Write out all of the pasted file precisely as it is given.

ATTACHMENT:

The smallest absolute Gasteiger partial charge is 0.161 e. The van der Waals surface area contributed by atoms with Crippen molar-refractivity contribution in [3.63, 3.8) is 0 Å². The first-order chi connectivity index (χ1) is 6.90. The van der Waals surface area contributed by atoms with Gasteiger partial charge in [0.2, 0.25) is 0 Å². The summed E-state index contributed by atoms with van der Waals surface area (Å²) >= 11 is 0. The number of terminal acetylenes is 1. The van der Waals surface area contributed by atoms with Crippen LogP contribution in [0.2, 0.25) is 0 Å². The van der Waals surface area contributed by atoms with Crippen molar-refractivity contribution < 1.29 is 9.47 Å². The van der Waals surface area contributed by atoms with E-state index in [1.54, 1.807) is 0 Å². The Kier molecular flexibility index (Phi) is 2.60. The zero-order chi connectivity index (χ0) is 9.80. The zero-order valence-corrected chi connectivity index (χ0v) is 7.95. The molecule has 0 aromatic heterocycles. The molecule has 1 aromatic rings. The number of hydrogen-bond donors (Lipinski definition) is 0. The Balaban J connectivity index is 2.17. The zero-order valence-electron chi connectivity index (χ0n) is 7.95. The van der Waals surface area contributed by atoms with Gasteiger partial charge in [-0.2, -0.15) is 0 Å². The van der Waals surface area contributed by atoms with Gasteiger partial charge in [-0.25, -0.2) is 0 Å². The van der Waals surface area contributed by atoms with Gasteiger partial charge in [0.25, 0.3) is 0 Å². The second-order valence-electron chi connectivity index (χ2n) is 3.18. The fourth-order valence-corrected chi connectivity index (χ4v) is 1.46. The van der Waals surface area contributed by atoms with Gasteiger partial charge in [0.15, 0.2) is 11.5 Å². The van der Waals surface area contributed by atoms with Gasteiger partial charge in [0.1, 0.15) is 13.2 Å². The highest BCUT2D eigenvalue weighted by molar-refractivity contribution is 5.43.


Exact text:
The smallest absolute Gasteiger partial charge is 0.161 e. The van der Waals surface area contributed by atoms with Crippen molar-refractivity contribution in [3.63, 3.8) is 0 Å². The first-order chi connectivity index (χ1) is 6.90. The van der Waals surface area contributed by atoms with Gasteiger partial charge in [0.2, 0.25) is 0 Å². The summed E-state index contributed by atoms with van der Waals surface area (Å²) >= 11 is 0. The number of terminal acetylenes is 1. The van der Waals surface area contributed by atoms with Crippen LogP contribution in [0.2, 0.25) is 0 Å². The van der Waals surface area contributed by atoms with Crippen molar-refractivity contribution < 1.29 is 9.47 Å². The van der Waals surface area contributed by atoms with E-state index in [1.54, 1.807) is 0 Å². The Kier molecular flexibility index (Phi) is 2.60. The zero-order chi connectivity index (χ0) is 9.80. The zero-order valence-corrected chi connectivity index (χ0v) is 7.95. The molecule has 0 aromatic heterocycles. The molecule has 1 aromatic rings. The number of hydrogen-bond donors (Lipinski definition) is 0. The Balaban J connectivity index is 2.17. The zero-order valence-electron chi connectivity index (χ0n) is 7.95. The van der Waals surface area contributed by atoms with Gasteiger partial charge in [-0.2, -0.15) is 0 Å². The van der Waals surface area contributed by atoms with Gasteiger partial charge in [-0.25, -0.2) is 0 Å². The van der Waals surface area contributed by atoms with Gasteiger partial charge in [0.25, 0.3) is 0 Å². The second-order valence-electron chi connectivity index (χ2n) is 3.18. The fourth-order valence-corrected chi connectivity index (χ4v) is 1.46. The van der Waals surface area contributed by atoms with Gasteiger partial charge in [0.15, 0.2) is 11.5 Å². The van der Waals surface area contributed by atoms with Gasteiger partial charge in [0.1, 0.15) is 13.2 Å². The highest BCUT2D eigenvalue weighted by molar-refractivity contribution is 5.43.